"Klingson" Hammerschmidt's "Spezial"
Burgau, Bavaria; 1950's(?); seamed tube, silver plate, drawn tone holes; ebonite reform embouchure; palm crutch; sl 598mm; 461g; .014"h .017"b

Best I can piece together this flute was manufactured in Burgau, Germany by Karl Hammerschmidt and Sons. Karl Hammerschmidt began making woodwinds as early as the 1870's.  He originally worked in Schönbach and later as Karl Hammerschmidt & Söhne in Walzkenreuth bei Fleissen.  The move to Burgau, Schwaben doesn't appear to have been until after the mid-1940's.  For no good reason whatsoever I'll assume this beast to be from the early Burgau era.

This is a fairly heavy and stiffly sprung flute, an odd mixture of delicate precision and robust rakishness.  The comfortable knuckle rest, palm crutch and ebonite reform lip make this flute fun to hold and to play.  The tube appears to be seamed construction made of a plated alloy, but I am not even certain of this.  After polishing, it soon develops a golden patina unlike other flutes I've owned.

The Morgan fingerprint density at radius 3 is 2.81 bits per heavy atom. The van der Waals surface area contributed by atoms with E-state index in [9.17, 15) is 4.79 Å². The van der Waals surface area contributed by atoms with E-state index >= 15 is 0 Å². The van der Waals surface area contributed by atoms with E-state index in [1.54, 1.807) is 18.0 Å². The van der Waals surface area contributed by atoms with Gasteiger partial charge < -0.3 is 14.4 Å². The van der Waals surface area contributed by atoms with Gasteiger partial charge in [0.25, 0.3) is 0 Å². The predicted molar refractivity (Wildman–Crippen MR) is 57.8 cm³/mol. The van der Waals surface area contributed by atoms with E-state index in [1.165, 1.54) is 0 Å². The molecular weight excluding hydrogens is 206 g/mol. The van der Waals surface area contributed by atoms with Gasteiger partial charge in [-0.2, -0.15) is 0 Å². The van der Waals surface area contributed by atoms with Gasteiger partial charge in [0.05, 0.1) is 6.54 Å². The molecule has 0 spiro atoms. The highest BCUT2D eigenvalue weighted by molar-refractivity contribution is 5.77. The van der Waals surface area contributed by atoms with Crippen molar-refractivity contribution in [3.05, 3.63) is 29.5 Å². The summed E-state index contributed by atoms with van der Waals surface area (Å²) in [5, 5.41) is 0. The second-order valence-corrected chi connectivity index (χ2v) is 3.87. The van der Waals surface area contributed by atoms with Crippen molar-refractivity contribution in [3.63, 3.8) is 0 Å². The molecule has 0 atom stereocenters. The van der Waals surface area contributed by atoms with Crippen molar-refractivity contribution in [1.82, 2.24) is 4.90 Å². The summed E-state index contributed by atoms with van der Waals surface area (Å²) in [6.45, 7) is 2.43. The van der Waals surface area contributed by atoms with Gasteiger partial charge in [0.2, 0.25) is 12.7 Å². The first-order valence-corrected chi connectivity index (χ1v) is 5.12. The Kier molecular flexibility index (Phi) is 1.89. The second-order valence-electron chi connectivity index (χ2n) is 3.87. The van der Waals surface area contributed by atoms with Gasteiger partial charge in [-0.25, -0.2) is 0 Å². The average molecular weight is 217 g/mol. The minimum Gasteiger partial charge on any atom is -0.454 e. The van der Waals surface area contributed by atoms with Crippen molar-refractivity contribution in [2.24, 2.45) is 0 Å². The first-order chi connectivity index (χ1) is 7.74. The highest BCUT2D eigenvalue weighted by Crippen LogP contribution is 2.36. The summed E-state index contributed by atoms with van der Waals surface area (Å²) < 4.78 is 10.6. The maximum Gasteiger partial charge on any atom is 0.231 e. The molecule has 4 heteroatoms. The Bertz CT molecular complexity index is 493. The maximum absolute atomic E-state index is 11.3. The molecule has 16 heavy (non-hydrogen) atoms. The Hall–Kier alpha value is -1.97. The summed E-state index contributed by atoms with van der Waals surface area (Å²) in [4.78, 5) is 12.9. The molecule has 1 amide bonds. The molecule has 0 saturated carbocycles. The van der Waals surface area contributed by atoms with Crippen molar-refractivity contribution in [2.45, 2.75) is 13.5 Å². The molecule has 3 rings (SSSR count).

Not afraid of right angles, the Hammerschmidt flute adds an upper R1 touch to duplicate the L3 (G) action. 

The back connector has an oversize cylindrical adjuster housing boldly superimposed on what is otherwise a study in rectangles.

The less ostentatious adjusters are much more delicately placed, as is this Bb adjuster of the left thumb cluster.  Notice also the elongated steel to reduce lateral movement of the pad cup as the mechanism wears.

In a final concession to human frailty, the footjoint adds ebonite rollers to the D# and C# keys.

The wide oval of the ebonite embouchure and heavy walled body give the flute a dark, almost wooden sound, with the thinner wall thickness of the head helping to bring out the upper harmonics when called for.

This flute was found in a music shop near Chicago when a college student was hired to do inventory, no one remembers when it arrived. The finish looked atrocious, corks, pads and felts were shot, and a pivot screw was missing -- I never dreamed it would clean up into such an attractive, responsive and just plain fun instrument.  (Thanks again to Jim Gleason at Old World Music for the overhaul!)

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